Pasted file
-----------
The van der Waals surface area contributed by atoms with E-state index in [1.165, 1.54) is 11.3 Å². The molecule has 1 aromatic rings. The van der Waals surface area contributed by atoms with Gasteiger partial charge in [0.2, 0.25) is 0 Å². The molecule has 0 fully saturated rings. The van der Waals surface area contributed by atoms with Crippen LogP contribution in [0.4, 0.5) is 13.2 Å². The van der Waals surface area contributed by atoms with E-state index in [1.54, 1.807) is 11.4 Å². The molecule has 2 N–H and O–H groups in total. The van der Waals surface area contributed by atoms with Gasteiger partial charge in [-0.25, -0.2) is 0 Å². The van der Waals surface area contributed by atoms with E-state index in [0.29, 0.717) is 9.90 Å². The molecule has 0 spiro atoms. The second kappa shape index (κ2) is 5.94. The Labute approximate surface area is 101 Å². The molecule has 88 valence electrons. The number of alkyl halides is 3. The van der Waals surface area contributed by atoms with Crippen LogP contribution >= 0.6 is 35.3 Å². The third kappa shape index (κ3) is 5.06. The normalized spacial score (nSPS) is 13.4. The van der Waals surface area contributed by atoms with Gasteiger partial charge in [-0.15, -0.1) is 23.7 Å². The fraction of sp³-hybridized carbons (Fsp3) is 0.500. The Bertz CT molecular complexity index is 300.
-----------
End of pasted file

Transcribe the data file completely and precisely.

The van der Waals surface area contributed by atoms with E-state index in [1.165, 1.54) is 11.3 Å². The molecule has 1 aromatic rings. The van der Waals surface area contributed by atoms with Gasteiger partial charge in [0.2, 0.25) is 0 Å². The molecule has 0 fully saturated rings. The van der Waals surface area contributed by atoms with Crippen LogP contribution in [0.4, 0.5) is 13.2 Å². The van der Waals surface area contributed by atoms with E-state index in [1.54, 1.807) is 11.4 Å². The molecule has 2 N–H and O–H groups in total. The van der Waals surface area contributed by atoms with Gasteiger partial charge in [-0.25, -0.2) is 0 Å². The van der Waals surface area contributed by atoms with E-state index in [0.29, 0.717) is 9.90 Å². The molecule has 0 spiro atoms. The second kappa shape index (κ2) is 5.94. The Labute approximate surface area is 101 Å². The molecule has 88 valence electrons. The number of alkyl halides is 3. The van der Waals surface area contributed by atoms with Crippen LogP contribution >= 0.6 is 35.3 Å². The third kappa shape index (κ3) is 5.06. The normalized spacial score (nSPS) is 13.4. The van der Waals surface area contributed by atoms with Gasteiger partial charge in [-0.15, -0.1) is 23.7 Å². The fraction of sp³-hybridized carbons (Fsp3) is 0.500. The Bertz CT molecular complexity index is 300.